I certainly support the Tea Baggers in their efforts to eliminate all taxes. The best way to prevent Obama from socializing the USA is to cut our military budget from the current trillion dollars per year to zero. That way we can live under a Muslim Theocracy (no abortions) or China communism (no elections, no black presidents). The Tea Baggers are right. To hell with Obama and taxes. Who needs banks, schools, hospitals, roads, armed forces, jobs and old age benefits? Not the Tea Baggers. Rush Limbaugh for president in 2012.

Bob Dungan



Dear Editor:

The Town Tourism Committee (TTC) is proud to announce the formation of a “Local Collaboration committee.” The purpose of this committee is to increase involvement and communication between the TTC and our local community.

We want your feedback and your involvement. The purpose of the TTC is to use money generated by the lodgers tax to promote tourism to Pagosa Springs. We are specifically focused on events, marketing and ideas that bring tourists to Pagosa.

We’ve created an e-suggestion box at ttc@visitpagosasprings.com. Please send in your comments and ideas. How are we doing? How can you help us get more tourists to Pagosa? Share your great ideas?

Additionally we will plan monthly meetings to meet and discuss this feedback, current opportunities, ideas and events. We look forward to hearing from you and seeing you soon.

Morgan Murri

TTC Local Collaboration Subcommittee


Dear Editor:

Well, it has been here and gone. So many people had reasons for not being able to attend any one of the four performances of West Side Story, and I have to say that was their loss. We are now wondering what they can do next year to top this. Everything about this production was amazing. Forty-two in the cast; the singing — inspiring; the dancing was so well done and everyone seemed to be enjoying themselves; the fighting very authentic looking; but my favorite was the orchestra. All of the musicians played their hearts out, working with a difficult score. All together wonderful. I saw it twice.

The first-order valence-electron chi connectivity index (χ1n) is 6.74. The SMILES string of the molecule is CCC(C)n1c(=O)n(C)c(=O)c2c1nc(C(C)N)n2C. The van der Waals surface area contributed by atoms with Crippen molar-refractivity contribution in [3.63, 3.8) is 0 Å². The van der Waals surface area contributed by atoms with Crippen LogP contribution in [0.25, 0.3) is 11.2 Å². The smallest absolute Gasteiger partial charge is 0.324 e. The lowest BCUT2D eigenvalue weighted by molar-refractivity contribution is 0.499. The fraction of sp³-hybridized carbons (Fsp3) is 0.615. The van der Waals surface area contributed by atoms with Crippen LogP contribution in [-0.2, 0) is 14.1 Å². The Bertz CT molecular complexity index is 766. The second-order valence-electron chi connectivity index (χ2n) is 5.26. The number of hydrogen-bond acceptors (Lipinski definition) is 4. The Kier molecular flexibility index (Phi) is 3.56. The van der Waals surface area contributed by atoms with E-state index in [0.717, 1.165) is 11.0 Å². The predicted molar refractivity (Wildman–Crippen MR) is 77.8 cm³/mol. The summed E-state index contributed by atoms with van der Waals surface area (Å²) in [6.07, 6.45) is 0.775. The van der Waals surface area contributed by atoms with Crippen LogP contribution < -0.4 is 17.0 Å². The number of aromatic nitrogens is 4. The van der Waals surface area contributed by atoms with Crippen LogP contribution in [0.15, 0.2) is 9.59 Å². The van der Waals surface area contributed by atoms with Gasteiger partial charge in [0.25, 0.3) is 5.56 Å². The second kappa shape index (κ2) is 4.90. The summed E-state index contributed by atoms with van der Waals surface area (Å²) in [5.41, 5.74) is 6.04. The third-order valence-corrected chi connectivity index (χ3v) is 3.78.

Thanks also to the gentleman for picking up trash on 160, west of town.

Cindy Gustafson

Basin gravel

Dear Editor:

In the Blanco Basin (nine miles south of town on U.S. 84 toward Chama), a neighbor, Jerry Feil, has contracted with Four Corners Materials to crush a massive amount of gravel in the middle of a rural neighborhood affecting all families in the Blanco Basin. Although this has been previously reported in The SUN, I am unaware of a letter to the SUN’S editor detailing the hazards to the public and the proposed disruption this will cause to families in the area.